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I did my part for America and fueled the economy, with ardent fervor, on Black Friday. I don’t know about you, but I like to start my Christmas shopping early in the morning, say around 5 a.m. The lines are small, the shelves full and the cashier can probably count to 11 without taking his shoes off.

I was determined to get up early, buy some cool stuff at sale prices, check many items off my list quickly, and be home before Kim could take command of the remote control.

Energized by a delusional conviction that this plan was unique, I scoured the store flyers, carefully selecting gifts that met exacting discount standards (actually, I don’t look at prices at all but it makes me feel like I’m a real shopper to have people think so). Then, I mentally composed a strategy that would efficiently place me at the right store just as it opened no doubt the only person in line at that raw hour.

I began to suspect some flaw in my plans when Best Buy’s closest parking spot turned out to be in the Chili’s lot across the street. Undeterred by this surprising setback, I burst into the store and nearly sprinted to the Xbox 360 video game section. There was exactly one box of Rock Band remaining in its display and I grabbed it with both elbows out, like Kevin Garnet retrieving a late-game rebound. With demented glee, I mentally checked this item off my list and loaded it into the truck.

Only in closing the tailgate did I notice that the package read “PlayStation 3.” Looking around at the traffic jam building up at the mall, I decided not to go back but to push on down my list this time more attentive to the labels.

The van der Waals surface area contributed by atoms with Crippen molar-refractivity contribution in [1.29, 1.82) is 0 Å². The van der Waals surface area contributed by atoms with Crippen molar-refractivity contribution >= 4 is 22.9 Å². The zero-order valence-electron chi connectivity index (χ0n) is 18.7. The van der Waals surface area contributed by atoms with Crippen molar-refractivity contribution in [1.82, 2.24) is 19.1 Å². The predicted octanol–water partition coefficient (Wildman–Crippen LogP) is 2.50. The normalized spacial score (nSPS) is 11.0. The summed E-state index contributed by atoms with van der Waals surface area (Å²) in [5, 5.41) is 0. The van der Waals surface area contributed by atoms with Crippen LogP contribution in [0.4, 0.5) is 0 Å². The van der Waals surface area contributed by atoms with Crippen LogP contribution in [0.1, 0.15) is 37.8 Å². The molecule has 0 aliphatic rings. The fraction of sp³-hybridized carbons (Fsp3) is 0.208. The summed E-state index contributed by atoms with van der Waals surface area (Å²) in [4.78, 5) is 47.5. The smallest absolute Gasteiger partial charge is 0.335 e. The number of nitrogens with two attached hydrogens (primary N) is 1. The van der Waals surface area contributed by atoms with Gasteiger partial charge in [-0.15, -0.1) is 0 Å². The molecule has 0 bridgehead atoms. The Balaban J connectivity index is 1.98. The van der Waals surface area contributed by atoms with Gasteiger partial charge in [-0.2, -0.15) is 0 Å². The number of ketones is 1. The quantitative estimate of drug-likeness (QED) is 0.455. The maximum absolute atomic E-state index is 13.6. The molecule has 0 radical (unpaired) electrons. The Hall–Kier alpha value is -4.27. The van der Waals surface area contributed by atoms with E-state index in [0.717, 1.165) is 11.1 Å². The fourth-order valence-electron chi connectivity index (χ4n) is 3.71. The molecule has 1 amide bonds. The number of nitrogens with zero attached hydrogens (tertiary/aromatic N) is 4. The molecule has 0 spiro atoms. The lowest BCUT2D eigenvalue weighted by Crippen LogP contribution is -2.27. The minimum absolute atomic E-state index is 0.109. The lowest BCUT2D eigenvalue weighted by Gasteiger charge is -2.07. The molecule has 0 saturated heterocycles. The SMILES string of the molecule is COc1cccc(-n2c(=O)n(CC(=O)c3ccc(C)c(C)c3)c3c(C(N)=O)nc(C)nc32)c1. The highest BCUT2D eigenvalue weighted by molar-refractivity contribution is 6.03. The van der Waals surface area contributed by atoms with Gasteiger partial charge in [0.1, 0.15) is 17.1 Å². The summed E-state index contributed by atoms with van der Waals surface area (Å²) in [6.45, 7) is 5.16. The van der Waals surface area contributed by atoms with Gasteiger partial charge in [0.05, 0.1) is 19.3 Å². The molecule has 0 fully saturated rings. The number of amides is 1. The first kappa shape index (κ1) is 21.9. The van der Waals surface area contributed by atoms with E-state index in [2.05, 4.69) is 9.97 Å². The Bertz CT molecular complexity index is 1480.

Dick’s was a short walk away, but the trip was a harrowing obstacle course of impatient drivers, shoppers pushing carriages chock-full of unwieldy packages, and pedestrians with their heads down examining store flyers. This is where I expected to find gifts for the four teenage boys I call my “nephews” and Kim refers to as “the animals.”

Up and down the aisles I went, grabbing dart guns, footballs and basketballs that appeared sturdy enough to survive Christmas morning. I also snagged a few commemorative Red Sox Championship T-shirts for my two other nephews, who live in New York.

Satisfied that I’d sufficiently endangered my brother’s neighborhood, I sheepishly returned home by 8 with my pitiful cache of presents.

Then it dawned on me: I have to wrap all this stuff. What was I thinking?

You can, of course, generally determine which gender has wrapped the boxes. Women go for presentation, while we guys go for speed. You ladies will take 20 minutes or so to decorate a package that will be taut, taped and gloriously festooned with ribbons. In about 90 seconds I can construct a gift-wrap that looks about as neat as Rosie O’Donnell in bike pants. As a result, I tend to secure my packages with so much tape you’d think they contained state secrets.

Also, women can find a way to match wrapping paper remnants with small gifts, leaving very little telltale debris. When I’m finished, you’d think the Patriots had won the Superbowl in my bedroom.

Well, I hope everyone enjoys all that wassailing (what the heck is that, anyway?). And as a recent transplant from New Hampshire, I’ll sign off with our traditional Granite State holiday greeting: “Merry Christmas or Die!”

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